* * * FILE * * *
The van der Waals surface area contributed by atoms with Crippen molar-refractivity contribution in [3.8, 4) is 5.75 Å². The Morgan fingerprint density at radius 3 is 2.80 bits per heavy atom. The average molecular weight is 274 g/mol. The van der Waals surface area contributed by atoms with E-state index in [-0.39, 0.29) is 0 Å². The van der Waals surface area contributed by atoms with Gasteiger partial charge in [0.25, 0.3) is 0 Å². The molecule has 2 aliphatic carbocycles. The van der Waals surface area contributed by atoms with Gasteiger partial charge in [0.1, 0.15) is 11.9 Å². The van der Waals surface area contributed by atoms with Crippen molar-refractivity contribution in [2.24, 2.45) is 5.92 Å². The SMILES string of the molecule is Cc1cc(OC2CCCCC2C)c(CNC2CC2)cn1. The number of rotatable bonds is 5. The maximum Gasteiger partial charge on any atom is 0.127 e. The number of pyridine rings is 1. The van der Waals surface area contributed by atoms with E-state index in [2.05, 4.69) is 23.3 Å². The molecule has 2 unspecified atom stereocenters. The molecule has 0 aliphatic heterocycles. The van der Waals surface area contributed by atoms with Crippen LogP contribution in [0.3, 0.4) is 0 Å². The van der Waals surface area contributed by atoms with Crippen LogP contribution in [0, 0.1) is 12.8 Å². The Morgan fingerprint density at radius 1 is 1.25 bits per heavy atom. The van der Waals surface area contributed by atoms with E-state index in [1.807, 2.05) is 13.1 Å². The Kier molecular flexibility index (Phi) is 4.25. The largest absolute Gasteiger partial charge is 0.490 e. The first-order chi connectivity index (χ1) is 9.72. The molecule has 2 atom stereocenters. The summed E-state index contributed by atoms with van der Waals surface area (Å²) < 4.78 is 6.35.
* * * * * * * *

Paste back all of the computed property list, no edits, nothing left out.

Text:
The van der Waals surface area contributed by atoms with Crippen molar-refractivity contribution in [3.8, 4) is 5.75 Å². The Morgan fingerprint density at radius 3 is 2.80 bits per heavy atom. The average molecular weight is 274 g/mol. The van der Waals surface area contributed by atoms with E-state index in [-0.39, 0.29) is 0 Å². The van der Waals surface area contributed by atoms with Gasteiger partial charge in [0.25, 0.3) is 0 Å². The molecule has 2 aliphatic carbocycles. The van der Waals surface area contributed by atoms with Gasteiger partial charge in [0.1, 0.15) is 11.9 Å². The van der Waals surface area contributed by atoms with Crippen molar-refractivity contribution in [2.24, 2.45) is 5.92 Å². The SMILES string of the molecule is Cc1cc(OC2CCCCC2C)c(CNC2CC2)cn1. The number of rotatable bonds is 5. The maximum Gasteiger partial charge on any atom is 0.127 e. The number of pyridine rings is 1. The van der Waals surface area contributed by atoms with E-state index in [2.05, 4.69) is 23.3 Å². The molecule has 2 unspecified atom stereocenters. The molecule has 0 aliphatic heterocycles. The van der Waals surface area contributed by atoms with Crippen LogP contribution in [0.3, 0.4) is 0 Å². The van der Waals surface area contributed by atoms with Crippen LogP contribution in [0, 0.1) is 12.8 Å². The Morgan fingerprint density at radius 1 is 1.25 bits per heavy atom. The van der Waals surface area contributed by atoms with E-state index in [1.807, 2.05) is 13.1 Å². The Kier molecular flexibility index (Phi) is 4.25. The largest absolute Gasteiger partial charge is 0.490 e. The first-order chi connectivity index (χ1) is 9.72. The molecule has 2 atom stereocenters. The summed E-state index contributed by atoms with van der Waals surface area (Å²) < 4.78 is 6.35.